"MIXTAPE VOL.3" / Stephen Buggica / PREMIERE

It certainly isn't the first time that on LIVE Skateboard Media we catch ourselves singing the praises of Florida as a hotbed for skateboarding talents - on either side of the lens, too. You might not know the name - yet - but you may be familiar with the series of full-length indie videos: "Shaqueefa OG", hitting hard and strong with a steady flow of "Mixtapes" (three volumes so far) and modern social media presence. That crew just never seems to stop and now, here is the author of the Shaqueefa mixtapes tracks one to three himself gifting us with Hopps and Theories rider Dustin Eggeling's part from his latest "Vol. 3" - also comprising some tasty Kevin Coakley clips - in addition to the following exchange of ideas.

LIVE Skateboard Media: May you please introduce yourself and your background in skateboarding and skate video making? Where are you from, and where do you operate from, and where do you usually film? Did you travel to specific destinations outside Florida for this project: "Shaqueefa Mixtape Vol. 3"?

Stephen Buggica: My name is Stephen Buggica and I’ve been filming skateboarding for about ten years now. Living right down here in Tampa, Florida. I have been filming here the whole time and it’s really starting to get hard to find new stuff to skate.

As far as traveling to other places for this video, we mostly just went to Atlanta, Miami and to Puerto Rico. I think we went to Puerto Rico like three times for the video. That island is magical. It has amazing spots and you can drive the whole island in a day.

Also went to both North and South Carolina a few times. Most of that New York footage was given to me from our friend DJ Brethauer and that helped a lot with peoples' parts and connecting the video to the city. I only went there twice and filmed for this video.


Jimmy Lannon and Stephen. Ph.: Josh Bowser

LSM: "Mixtape Vol. 3" is a Shaqueefa (OG) branded video. What is Shaqueefa, and where does the name come from? Most crucially, who came up with the logo?

Stephen: Well, Shaqueefa has been around way before me. So I missed all that stuff. I would have to ask Scotty Conley that question, he owns the company.

To me, Shaqueefa is just the crew I skate with, the crew in Tampa. It’s the only crew I’ve ever known in Tampa.

"Some people have even thought the DVD was a real mixtape"

A lot of the guys were skating together before I even came into the picture; but naturally, over time filming in Tampa I would connect with them and we have been filming since then. Three videos down. 

LSM: What is the history behind the Shaqueefa Mixtape legacy; when and how did the previous installments come about? Who are some prominently reoccurring skaters throughout the whole series, if any? Why the 'Mixtape' designation despite the Zoo York video series of the same name - are you guys such G's you just didn't give a fuck? Any other side projects you've worked on?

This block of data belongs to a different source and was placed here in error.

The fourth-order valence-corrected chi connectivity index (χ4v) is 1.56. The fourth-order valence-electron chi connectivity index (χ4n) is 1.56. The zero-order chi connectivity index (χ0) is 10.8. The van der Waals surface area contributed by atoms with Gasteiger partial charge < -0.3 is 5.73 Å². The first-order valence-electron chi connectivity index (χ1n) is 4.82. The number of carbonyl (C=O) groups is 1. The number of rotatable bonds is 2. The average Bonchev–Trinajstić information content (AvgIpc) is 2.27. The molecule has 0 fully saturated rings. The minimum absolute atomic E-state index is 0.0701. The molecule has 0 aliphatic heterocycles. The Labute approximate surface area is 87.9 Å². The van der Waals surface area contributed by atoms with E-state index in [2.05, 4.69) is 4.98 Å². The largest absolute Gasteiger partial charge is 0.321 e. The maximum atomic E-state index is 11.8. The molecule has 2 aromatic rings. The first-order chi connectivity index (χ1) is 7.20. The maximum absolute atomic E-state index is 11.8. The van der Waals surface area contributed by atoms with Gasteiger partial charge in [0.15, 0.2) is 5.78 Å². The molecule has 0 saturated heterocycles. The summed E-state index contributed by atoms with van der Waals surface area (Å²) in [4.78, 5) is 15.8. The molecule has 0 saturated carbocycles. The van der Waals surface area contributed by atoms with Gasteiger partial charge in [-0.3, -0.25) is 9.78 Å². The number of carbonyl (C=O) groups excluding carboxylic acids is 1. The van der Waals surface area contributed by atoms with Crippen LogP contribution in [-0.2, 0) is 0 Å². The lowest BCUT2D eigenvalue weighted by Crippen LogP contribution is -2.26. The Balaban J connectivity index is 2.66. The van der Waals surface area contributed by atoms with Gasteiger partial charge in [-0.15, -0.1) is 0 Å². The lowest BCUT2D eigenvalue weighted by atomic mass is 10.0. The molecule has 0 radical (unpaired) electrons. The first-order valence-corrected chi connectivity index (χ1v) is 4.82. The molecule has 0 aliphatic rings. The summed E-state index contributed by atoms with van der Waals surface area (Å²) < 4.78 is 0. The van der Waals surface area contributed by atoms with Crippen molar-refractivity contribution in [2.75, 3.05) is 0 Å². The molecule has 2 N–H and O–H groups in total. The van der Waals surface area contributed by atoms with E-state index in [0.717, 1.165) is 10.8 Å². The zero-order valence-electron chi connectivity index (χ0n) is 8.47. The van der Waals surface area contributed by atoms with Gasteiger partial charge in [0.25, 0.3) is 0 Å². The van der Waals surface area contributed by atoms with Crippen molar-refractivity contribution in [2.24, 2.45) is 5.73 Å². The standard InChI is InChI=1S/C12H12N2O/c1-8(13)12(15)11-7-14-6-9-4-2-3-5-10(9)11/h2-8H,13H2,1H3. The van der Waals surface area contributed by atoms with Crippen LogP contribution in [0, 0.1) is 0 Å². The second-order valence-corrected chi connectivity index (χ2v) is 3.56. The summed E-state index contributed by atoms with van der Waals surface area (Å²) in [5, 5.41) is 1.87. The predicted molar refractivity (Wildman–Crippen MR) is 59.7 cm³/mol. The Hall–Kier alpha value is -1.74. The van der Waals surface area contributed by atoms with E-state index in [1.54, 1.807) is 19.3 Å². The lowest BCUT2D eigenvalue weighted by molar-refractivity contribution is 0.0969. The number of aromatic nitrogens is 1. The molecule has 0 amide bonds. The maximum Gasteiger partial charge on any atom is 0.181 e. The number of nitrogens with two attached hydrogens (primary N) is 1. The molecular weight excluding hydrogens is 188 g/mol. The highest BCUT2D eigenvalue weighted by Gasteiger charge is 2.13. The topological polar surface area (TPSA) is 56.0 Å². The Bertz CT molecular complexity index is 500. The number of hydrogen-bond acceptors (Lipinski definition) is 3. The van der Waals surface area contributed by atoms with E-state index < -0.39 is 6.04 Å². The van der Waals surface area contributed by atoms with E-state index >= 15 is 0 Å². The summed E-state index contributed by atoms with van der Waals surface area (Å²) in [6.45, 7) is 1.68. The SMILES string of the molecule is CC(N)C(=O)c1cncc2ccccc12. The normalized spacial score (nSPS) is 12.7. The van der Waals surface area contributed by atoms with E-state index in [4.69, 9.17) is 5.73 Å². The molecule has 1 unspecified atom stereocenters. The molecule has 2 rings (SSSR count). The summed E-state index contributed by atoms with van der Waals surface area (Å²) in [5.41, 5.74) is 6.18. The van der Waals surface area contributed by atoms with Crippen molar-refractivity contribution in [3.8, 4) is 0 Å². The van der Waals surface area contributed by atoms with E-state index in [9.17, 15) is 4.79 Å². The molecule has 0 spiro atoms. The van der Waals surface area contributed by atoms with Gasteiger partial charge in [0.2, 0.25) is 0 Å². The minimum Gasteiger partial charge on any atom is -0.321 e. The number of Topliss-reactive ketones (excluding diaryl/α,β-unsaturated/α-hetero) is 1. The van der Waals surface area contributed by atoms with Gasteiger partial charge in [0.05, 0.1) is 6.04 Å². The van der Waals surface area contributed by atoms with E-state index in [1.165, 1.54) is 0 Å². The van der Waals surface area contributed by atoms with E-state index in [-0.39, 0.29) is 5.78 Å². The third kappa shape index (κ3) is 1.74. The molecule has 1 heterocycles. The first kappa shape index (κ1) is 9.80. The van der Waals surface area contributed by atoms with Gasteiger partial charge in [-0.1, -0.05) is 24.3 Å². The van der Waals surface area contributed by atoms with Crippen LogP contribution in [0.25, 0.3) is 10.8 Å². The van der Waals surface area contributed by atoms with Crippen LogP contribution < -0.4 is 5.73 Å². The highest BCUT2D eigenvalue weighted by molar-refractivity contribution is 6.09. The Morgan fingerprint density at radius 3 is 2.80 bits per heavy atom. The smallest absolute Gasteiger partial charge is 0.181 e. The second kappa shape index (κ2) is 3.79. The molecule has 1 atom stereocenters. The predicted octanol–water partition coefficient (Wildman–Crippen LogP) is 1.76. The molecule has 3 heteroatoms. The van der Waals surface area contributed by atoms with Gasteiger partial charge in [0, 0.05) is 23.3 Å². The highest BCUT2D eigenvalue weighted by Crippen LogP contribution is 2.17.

Stephen: Basically, my good friend Dave Cruz was leaving for a year to move to Hawaii and we had a bunch of footage between him and our friend Robby Kirkland. So we decided to throw a party and put together a video of the footage and Dave coined it the Shaqueefa mixtape. So that one came out in 2011, then the second installment in 2013 and then the third in 2017.

And throughout the whole series, Dave and Robby have had parts. [Chris] Jata and Yonnie Cruz came in during Vol. 2 and occurred again in Vol. 3. Manny Rodriguez had parts in both videos and so did Jereme Knibbs.


Dustin Eggeling, switch backside tailslide. Ph.: Chaz Miley

So just a little example, a lot of people came into the videos during Vol. 2 and continued to Vol.3 with the exception of some skaters dropping from 2 to 3. But mostly the same crew going and going.

Like I said, Dave coined the name and at the time I didn’t think of Zoo York "Mixtape". But that is one of my favorite videos of all time and no one can replicate it. It’s OG. So definitely, a lot of influence from that video.

But also I just really like how music and skate videos have such a rad connection. And mostly hip-hop for me. So that’s why the mixtape name stayed, and the third installment I tried to make it more into a mixtape then the others.

"This one only took about three years and some change;
which is a long time, but not"

Some people have even thought the DVD was a real mixtape. I’m psyched on that.